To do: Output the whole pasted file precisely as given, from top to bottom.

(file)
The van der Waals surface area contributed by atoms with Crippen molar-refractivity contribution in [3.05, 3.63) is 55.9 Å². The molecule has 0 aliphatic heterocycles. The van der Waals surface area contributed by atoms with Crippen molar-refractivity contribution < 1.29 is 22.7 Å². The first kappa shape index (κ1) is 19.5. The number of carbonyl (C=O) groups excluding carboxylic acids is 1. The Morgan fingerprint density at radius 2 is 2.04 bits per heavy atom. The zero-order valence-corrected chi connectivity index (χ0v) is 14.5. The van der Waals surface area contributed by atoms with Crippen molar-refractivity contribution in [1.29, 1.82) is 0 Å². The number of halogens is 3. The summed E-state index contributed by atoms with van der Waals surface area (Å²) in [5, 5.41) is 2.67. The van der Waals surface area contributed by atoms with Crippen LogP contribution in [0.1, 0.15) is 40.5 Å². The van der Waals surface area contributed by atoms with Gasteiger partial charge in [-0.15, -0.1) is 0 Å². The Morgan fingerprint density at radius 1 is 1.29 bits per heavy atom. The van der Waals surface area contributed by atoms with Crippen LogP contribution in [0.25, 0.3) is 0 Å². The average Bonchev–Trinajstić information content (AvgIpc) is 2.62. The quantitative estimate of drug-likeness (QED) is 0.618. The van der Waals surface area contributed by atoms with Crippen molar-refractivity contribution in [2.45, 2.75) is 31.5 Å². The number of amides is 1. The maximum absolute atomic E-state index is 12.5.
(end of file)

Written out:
The van der Waals surface area contributed by atoms with Crippen molar-refractivity contribution in [3.05, 3.63) is 55.9 Å². The molecule has 0 aliphatic heterocycles. The van der Waals surface area contributed by atoms with Crippen molar-refractivity contribution < 1.29 is 22.7 Å². The first kappa shape index (κ1) is 19.5. The number of carbonyl (C=O) groups excluding carboxylic acids is 1. The Morgan fingerprint density at radius 2 is 2.04 bits per heavy atom. The zero-order valence-corrected chi connectivity index (χ0v) is 14.5. The van der Waals surface area contributed by atoms with Crippen molar-refractivity contribution in [1.29, 1.82) is 0 Å². The number of halogens is 3. The summed E-state index contributed by atoms with van der Waals surface area (Å²) in [5, 5.41) is 2.67. The van der Waals surface area contributed by atoms with Crippen LogP contribution in [0.1, 0.15) is 40.5 Å². The van der Waals surface area contributed by atoms with Gasteiger partial charge in [-0.15, -0.1) is 0 Å². The Morgan fingerprint density at radius 1 is 1.29 bits per heavy atom. The van der Waals surface area contributed by atoms with Crippen LogP contribution in [0.25, 0.3) is 0 Å². The average Bonchev–Trinajstić information content (AvgIpc) is 2.62. The quantitative estimate of drug-likeness (QED) is 0.618. The van der Waals surface area contributed by atoms with Crippen molar-refractivity contribution in [2.45, 2.75) is 31.5 Å². The number of amides is 1. The maximum absolute atomic E-state index is 12.5.